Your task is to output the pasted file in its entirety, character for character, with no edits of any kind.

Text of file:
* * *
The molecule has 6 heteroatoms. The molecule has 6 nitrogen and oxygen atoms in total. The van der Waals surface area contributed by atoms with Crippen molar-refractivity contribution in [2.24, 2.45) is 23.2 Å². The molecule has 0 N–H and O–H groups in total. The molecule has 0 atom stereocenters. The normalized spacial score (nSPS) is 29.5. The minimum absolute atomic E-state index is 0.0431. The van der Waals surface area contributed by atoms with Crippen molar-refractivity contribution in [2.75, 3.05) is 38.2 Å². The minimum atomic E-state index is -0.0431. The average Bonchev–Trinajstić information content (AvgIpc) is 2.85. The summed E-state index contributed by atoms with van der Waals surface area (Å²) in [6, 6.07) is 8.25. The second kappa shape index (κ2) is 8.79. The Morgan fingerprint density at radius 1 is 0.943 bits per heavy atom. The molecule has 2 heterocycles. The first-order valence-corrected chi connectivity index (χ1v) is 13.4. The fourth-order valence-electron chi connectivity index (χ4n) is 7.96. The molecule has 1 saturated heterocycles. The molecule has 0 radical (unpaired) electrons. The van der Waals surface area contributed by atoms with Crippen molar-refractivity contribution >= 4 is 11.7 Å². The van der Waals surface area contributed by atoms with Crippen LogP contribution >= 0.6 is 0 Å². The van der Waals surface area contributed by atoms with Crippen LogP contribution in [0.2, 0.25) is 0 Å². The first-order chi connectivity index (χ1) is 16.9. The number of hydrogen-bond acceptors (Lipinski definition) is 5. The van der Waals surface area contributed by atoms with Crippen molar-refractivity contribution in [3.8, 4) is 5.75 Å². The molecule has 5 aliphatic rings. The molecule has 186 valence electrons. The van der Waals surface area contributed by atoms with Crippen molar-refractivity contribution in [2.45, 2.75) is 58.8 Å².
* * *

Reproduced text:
The molecule has 6 heteroatoms. The molecule has 6 nitrogen and oxygen atoms in total. The van der Waals surface area contributed by atoms with Crippen molar-refractivity contribution in [2.24, 2.45) is 23.2 Å². The molecule has 0 N–H and O–H groups in total. The molecule has 0 atom stereocenters. The normalized spacial score (nSPS) is 29.5. The minimum absolute atomic E-state index is 0.0431. The van der Waals surface area contributed by atoms with Crippen molar-refractivity contribution in [2.75, 3.05) is 38.2 Å². The minimum atomic E-state index is -0.0431. The average Bonchev–Trinajstić information content (AvgIpc) is 2.85. The summed E-state index contributed by atoms with van der Waals surface area (Å²) in [6, 6.07) is 8.25. The second kappa shape index (κ2) is 8.79. The Morgan fingerprint density at radius 1 is 0.943 bits per heavy atom. The molecule has 2 heterocycles. The first-order valence-corrected chi connectivity index (χ1v) is 13.4. The fourth-order valence-electron chi connectivity index (χ4n) is 7.96. The molecule has 1 saturated heterocycles. The molecule has 0 radical (unpaired) electrons. The van der Waals surface area contributed by atoms with Crippen molar-refractivity contribution >= 4 is 11.7 Å². The van der Waals surface area contributed by atoms with Crippen LogP contribution >= 0.6 is 0 Å². The van der Waals surface area contributed by atoms with Crippen LogP contribution in [0.2, 0.25) is 0 Å². The first-order chi connectivity index (χ1) is 16.9. The number of hydrogen-bond acceptors (Lipinski definition) is 5. The van der Waals surface area contributed by atoms with Crippen molar-refractivity contribution in [3.8, 4) is 5.75 Å². The molecule has 5 aliphatic rings. The molecule has 186 valence electrons. The van der Waals surface area contributed by atoms with Crippen molar-refractivity contribution in [2.45, 2.75) is 58.8 Å².